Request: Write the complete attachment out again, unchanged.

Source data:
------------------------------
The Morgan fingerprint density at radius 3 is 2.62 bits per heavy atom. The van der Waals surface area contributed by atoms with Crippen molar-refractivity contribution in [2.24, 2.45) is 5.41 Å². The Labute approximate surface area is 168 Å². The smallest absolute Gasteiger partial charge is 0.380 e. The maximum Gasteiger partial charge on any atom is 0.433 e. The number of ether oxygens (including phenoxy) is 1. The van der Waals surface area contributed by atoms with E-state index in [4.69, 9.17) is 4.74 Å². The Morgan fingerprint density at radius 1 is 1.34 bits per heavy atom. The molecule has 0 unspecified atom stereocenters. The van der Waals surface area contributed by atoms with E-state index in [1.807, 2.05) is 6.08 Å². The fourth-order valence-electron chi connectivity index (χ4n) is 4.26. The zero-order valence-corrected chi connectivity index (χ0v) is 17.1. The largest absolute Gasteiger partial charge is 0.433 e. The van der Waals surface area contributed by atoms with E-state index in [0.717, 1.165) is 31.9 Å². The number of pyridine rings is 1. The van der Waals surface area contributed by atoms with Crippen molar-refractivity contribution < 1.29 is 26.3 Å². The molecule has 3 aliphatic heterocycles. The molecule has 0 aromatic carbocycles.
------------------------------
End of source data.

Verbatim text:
The Morgan fingerprint density at radius 3 is 2.62 bits per heavy atom. The van der Waals surface area contributed by atoms with Crippen molar-refractivity contribution in [2.24, 2.45) is 5.41 Å². The Labute approximate surface area is 168 Å². The smallest absolute Gasteiger partial charge is 0.380 e. The maximum Gasteiger partial charge on any atom is 0.433 e. The number of ether oxygens (including phenoxy) is 1. The van der Waals surface area contributed by atoms with E-state index in [4.69, 9.17) is 4.74 Å². The Morgan fingerprint density at radius 1 is 1.34 bits per heavy atom. The molecule has 0 unspecified atom stereocenters. The van der Waals surface area contributed by atoms with E-state index in [1.807, 2.05) is 6.08 Å². The fourth-order valence-electron chi connectivity index (χ4n) is 4.26. The zero-order valence-corrected chi connectivity index (χ0v) is 17.1. The largest absolute Gasteiger partial charge is 0.433 e. The van der Waals surface area contributed by atoms with E-state index in [0.717, 1.165) is 31.9 Å². The number of pyridine rings is 1. The van der Waals surface area contributed by atoms with Crippen molar-refractivity contribution < 1.29 is 26.3 Å². The molecule has 3 aliphatic heterocycles. The molecule has 0 aromatic carbocycles.